Democracy Now | Interview with Amy Goodman
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4 January, 2010
Copenhagen Climate Summit
Amy Goodman: We wrap up now on the issue of global warming. A number of Senate Democrats are urging the White House to give up efforts to pass a bill next year to curb global warming by capping greenhouse gas emissions and setting up a system to trade carbon. Conservative Democrats are pushing to table climate legislation in favor of a jobs bill that would be an easier sell during the 2010 elections. Indiana Democratic Senator Evan Bayh told Politico, quote, “We need to deal with the phenomena of global warming, but I think it’s very difficult in the kind of economic circumstances we have right now.” And North Dakota Democratic Senator Kent Conrad added, “Climate change in an election year has very poor prospects.”
Well, the comments came just days after the UN climate summit wrapped up in Copenhagen. The talks ended in failure as world leaders couldn’t agree to a binding deal to reduce emissions. During the summit, I had a chance to sit down with the Greek prime minister, George Papandreou. As the head of Greece’s Socialist Party, Papandreou became prime minister in October after the Socialists trounced the center-right government in national elections, winning 44 percent of the vote, their largest victory ever. George Papandreou is also the president of Socialist International, a coalition of national Socialist parties. I interviewed him inside the Bella Center in Copenhagen.
Amy Goodman: Prime Minister Papandreou, welcome to Democracy Now!
Prime Minister George A. Papandreou: It’s nice to be on your program, and I follow it quite often through the internet. And congratulations on what you’re doing.
Amy Goodman: Thank you. The state of the climate negotiations, what is your take on them?
George A. Papandreou: It’s a very difficult negotiation. And I think that’s one of the first things we have to take away from Copenhagen, is that, more and more, our planet will be needing cooperation at the highest level, and this is going to be a question of governance. It’s going to be a question of how the UN can be more effective in how we support the United Nations, and, of course, how we make sure that all parts of the world are well represented and it’s more democratic in the way we make our decisions. And I think this is just a—it is a major development as far as institutions are concerned and for humanity.
But it just shows that we have what’s very difficult. There are different interests. In the end, of course, we all have an interest here to deal with the climate change and see the issue in the long run. But we’ll see how we have to share the burden and make this crisis an opportunity.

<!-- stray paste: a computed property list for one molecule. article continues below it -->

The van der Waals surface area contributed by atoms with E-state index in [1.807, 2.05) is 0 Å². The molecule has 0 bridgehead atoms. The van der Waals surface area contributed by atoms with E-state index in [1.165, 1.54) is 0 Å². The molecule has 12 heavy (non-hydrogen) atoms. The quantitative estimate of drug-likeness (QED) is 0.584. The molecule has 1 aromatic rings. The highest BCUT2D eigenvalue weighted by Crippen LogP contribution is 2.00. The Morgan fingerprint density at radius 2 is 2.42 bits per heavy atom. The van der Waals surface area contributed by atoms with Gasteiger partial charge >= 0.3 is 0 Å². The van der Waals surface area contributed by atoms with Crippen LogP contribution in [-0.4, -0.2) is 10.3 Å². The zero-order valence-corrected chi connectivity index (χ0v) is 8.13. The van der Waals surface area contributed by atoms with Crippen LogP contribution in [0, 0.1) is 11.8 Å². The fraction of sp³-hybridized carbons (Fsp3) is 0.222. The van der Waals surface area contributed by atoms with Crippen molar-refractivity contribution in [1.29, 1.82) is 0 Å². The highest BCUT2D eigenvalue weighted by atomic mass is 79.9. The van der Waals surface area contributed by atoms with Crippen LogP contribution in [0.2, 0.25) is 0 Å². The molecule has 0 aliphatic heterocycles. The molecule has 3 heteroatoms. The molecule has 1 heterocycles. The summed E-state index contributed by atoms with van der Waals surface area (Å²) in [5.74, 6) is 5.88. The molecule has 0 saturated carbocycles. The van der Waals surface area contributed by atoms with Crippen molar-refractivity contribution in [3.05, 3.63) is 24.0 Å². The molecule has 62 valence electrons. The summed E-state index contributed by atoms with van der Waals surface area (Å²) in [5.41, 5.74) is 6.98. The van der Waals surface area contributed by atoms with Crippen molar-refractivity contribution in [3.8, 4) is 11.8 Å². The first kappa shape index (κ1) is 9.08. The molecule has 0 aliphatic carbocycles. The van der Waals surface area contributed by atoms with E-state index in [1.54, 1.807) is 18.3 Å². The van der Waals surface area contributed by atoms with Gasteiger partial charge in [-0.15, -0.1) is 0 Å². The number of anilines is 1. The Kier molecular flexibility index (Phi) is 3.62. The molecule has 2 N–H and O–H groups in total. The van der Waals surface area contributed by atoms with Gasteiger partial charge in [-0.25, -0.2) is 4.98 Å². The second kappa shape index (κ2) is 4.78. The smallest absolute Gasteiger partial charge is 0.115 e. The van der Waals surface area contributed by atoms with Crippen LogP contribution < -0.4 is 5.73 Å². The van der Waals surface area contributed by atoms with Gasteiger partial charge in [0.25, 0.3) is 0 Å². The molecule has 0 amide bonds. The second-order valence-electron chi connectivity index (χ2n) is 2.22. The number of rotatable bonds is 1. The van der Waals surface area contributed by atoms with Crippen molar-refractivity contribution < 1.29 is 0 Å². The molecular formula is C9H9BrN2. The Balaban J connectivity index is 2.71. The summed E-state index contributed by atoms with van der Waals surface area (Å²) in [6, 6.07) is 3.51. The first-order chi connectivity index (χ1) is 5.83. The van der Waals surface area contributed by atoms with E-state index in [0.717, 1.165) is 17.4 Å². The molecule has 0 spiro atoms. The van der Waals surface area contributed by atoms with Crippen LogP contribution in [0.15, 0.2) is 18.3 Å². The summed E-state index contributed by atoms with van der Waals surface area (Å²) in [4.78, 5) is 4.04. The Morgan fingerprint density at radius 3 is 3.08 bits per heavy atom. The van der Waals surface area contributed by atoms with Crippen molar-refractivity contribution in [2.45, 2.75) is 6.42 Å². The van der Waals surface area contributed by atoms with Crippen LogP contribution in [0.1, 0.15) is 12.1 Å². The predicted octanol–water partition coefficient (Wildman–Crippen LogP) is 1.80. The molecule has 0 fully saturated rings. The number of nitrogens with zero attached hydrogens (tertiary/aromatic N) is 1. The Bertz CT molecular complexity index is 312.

Amy Goodman: There is clearly, in this two weeks, a simmering anger of the developing world, particularly of the South, over the major greenhouse gas emitters, the donors. When I asked Vandana Shiva, the Indian environmentalist and scientist, what she thought of the US questioning climate debt, climate reparations, she said, “Don’t call the donors ‘donors.’ Call them ‘polluters.’” What do you make of that?
George A. Papandreou: Well, I would agree in many ways that the world that has developed already has a huge responsibility for where we are right now. At the same time, I will say that we have to get beyond this, the blame game, and take up our responsibilities. And certainly those that are polluting more have a much higher responsibility, and historically so, but also in what they’re doing today. But that doesn’t mean that—and so, that’s one part of the story, that we need to make sure —and this is absolutely right—we have to help the countries that are poor to be able to move forward.
What we have to be able to say is that countries like India have the right to grow as other countries have grown, have the right to develop, but that in the end, our path, the path of the developed world—and Greece is somewhere—is less of a polluter, but is, of course, now part of the developed world and polluting quite a bit, and we want to move into a green economy. But in the end, our path is unsustainable. It’s unsustainable for us. It’s unsustainable for the rest of the world. So, we can talk about the past, and we can talk about the burden we have, but we also have to talk about where we go from now on.
I think there is—as when you talk about the anger, there is a culmination of issues here, and it’s not just—it’s not just climate. It’s poverty. It’s inequality. It’s a sense of marginalization of wide parts of the population around the world, a sense of impotency because we see the great capabilities that humanity does have, the huge wealth which we do have. If you just saw the crisis just last year, the financial crisis, the money that existed to bail out the banks, and you compare that with the fact that we are not dealing with very important issues, whether it’s poverty, inequality, migration issues and so on, conflict, therefore this climate issue, I think, has brought in and culminated some of this anger. And it’s justified.